’s Bernadette Rostenkowski-Wolowitz are two of the few childfree female characters on TV. But in the end, both soften their stance. Robin breaks down when she learns that she cannot have children, and Bernadette decides to have children when she negotiates with her husband that he can stay at home and look after them. In each case, there is a sense that women will eventually change their mind about having children, that much of it is always linked with either their career or having children. This might not be the case.
This also perpetuates the view that once women have children, their career will be over. That they have to choose between a binary of
being with children and without their own life
without children if they wish to continue with their own interests and career
. This also makes me think that within this binary there is trapped a view of
a mother as a martyr
, one who has to sacrifice her own wishes, career, interests at the threshold of motherhood. This also takes the responsibility away from society and workplaces to provide affordable or free childcare, flexible working conditions and instead expect women to sacrifice everything at the servitude of their children. It is because of how our society is structured and how value of mothering as capital is not acknowledged. And we internalise it. We keep believing in this narrative where either we feel guilty if we do not want children, or do not decide to have them, or if we do have children and continue to be passionate about our careers, we constantly feel this pressure and guilt that we are being ‘bad mothers’ for ignoring our children, and selfish for thinking of ourselves.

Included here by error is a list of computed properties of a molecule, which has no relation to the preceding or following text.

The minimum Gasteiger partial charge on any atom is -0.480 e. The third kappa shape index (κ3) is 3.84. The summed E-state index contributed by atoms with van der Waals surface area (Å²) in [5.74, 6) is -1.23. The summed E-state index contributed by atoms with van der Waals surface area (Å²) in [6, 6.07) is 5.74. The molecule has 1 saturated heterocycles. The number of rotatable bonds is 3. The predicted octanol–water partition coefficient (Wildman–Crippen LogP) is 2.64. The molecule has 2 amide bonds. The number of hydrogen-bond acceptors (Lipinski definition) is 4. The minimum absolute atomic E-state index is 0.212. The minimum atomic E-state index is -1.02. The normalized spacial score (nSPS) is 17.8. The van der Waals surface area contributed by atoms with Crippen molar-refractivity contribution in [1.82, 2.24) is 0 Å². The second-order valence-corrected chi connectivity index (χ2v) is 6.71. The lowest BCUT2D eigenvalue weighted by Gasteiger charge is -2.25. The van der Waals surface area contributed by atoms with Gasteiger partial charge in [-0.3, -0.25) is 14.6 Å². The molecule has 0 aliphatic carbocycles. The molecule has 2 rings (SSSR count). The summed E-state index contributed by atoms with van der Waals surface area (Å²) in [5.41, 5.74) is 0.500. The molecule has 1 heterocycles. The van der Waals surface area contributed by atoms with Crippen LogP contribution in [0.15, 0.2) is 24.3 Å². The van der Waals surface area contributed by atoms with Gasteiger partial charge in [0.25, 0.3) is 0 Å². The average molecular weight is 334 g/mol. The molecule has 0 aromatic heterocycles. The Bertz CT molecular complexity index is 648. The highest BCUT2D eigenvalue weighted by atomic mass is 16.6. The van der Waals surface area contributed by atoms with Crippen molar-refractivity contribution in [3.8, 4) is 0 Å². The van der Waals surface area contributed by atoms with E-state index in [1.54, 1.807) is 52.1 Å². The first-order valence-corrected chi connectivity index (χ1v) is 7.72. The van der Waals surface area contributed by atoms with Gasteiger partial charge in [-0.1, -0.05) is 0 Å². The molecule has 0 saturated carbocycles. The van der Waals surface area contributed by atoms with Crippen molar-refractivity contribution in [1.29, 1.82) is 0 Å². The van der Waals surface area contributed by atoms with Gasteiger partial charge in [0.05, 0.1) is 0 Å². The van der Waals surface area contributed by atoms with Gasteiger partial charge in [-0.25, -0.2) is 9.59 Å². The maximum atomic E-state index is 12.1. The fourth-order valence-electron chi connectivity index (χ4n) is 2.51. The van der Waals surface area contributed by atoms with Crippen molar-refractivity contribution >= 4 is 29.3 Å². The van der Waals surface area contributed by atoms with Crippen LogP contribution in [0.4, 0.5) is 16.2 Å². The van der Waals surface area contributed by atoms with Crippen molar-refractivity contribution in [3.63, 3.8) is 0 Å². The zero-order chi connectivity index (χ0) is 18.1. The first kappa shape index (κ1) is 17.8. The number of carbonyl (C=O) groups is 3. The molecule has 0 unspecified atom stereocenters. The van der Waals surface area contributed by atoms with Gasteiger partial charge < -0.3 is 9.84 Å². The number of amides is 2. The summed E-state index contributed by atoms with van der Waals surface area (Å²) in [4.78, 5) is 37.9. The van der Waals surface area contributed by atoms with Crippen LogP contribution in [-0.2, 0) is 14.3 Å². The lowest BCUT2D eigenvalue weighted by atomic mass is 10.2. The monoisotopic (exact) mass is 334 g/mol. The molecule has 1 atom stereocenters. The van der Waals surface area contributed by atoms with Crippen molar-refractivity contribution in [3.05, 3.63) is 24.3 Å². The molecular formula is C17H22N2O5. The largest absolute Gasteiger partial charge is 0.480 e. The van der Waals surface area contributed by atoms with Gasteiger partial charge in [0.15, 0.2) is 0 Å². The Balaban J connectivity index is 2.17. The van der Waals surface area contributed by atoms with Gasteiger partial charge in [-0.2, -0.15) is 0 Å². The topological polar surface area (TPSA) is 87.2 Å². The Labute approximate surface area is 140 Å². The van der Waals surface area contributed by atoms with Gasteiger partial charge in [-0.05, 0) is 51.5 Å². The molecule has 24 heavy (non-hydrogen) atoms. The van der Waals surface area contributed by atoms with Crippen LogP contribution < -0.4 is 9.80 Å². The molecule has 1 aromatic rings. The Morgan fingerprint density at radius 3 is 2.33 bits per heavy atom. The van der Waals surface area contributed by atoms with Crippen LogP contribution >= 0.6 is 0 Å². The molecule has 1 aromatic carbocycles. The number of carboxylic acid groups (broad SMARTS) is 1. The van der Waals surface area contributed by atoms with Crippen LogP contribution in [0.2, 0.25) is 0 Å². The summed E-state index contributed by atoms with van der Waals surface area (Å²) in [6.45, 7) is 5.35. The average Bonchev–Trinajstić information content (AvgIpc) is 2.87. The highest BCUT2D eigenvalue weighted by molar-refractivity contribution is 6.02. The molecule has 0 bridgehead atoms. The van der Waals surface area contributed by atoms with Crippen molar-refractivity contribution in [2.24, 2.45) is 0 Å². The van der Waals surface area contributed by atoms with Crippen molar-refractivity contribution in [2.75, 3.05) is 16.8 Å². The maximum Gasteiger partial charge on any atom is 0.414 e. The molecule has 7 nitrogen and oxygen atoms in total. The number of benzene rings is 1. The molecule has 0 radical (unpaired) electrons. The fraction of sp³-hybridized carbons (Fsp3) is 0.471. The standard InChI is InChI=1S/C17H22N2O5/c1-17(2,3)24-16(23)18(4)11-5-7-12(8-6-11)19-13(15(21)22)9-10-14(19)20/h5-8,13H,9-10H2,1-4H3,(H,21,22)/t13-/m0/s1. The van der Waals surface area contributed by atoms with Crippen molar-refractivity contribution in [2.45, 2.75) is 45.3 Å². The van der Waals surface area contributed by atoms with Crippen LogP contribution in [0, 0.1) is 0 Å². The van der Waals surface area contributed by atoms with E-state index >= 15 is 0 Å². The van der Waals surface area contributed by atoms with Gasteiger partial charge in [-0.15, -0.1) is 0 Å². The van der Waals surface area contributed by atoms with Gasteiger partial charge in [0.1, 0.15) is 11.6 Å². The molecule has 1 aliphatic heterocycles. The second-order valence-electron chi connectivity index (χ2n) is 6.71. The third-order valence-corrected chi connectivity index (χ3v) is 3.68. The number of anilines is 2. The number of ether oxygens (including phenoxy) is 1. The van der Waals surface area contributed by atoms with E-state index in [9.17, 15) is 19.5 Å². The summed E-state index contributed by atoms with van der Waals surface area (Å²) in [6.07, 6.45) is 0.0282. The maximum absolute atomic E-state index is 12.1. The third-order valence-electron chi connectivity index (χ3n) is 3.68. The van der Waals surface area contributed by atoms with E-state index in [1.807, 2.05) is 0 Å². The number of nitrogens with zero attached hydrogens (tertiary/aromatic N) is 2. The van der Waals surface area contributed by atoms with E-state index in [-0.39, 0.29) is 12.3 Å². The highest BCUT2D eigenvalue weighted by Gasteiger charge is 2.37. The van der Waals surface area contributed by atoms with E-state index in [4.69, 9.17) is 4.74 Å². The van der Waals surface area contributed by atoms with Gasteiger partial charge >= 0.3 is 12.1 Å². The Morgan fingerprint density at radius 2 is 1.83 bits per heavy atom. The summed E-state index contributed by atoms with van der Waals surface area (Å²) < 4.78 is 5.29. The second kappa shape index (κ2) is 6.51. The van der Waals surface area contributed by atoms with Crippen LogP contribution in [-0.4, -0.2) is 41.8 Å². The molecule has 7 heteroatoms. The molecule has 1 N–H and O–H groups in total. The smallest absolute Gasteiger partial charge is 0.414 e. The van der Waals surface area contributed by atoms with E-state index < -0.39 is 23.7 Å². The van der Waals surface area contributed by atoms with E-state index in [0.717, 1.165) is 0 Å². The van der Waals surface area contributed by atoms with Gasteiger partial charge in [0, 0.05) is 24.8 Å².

In the recent New York Times article about
declining birth rates in the USA
, we see how women internalise this narrative.
“The choice not to have children,” Pope Francis told an audience in St Peter’s Square in 2015, “is selfish.”
As I examine in (M)OTHERHOOD, the social and political constructs of womanhood and motherhood have been built around the basic idea that a woman’s role is to give birth, and to care for children. The policies that police women’s reproductive facilities are also based around this idea and belief. It is also constructed around the idea that women’s sexuality is inherently linked with reproduction and that if a woman is having sex, then it is for the purposes of procreation. Seeing a woman as a sexual being, with sexual desires, without any intention to bear children is still seen as offensive within the patriarchal society. More in the book.
It is only FOUR WEEKS to publication. EEEKKKKK!!!!!!
‘Is it my story, Mummy?’she said,and then went to bed with it under her pillow. And then cried when she couldn’t find it in the morning.
I am just recording the audio book for it, and it has been such a unique opportunity to sink into the book again, feel each word, hear the rhythm of each section. Reading it is also painful at times. Parts of it is very hard for me to read back for all that I went through but also all the research in there about inequalities and injustices, about what women around the world go through. But ultimately it is also very joyful. It is really a love letter to my children in a lot of ways, and to my past selves. It is nice to celebrate it before the book goes out into the world, and then somehow it doesn’t feel like mine anymore. .
Some books about choices:
Some articles/essays I have enjoyed:
Hope you are all staying well. I am feeling very flu-ey today, and somehow been putting off writing this issue of the newsletter. Also I have so many thoughts on this and it seemed impossible for me to sum it all up without overwhelming you or writing a whole thesis on it. I would love to hear what you think, so please do share your comments and thoughts below if you can.
Hope you all have a lovely weekend.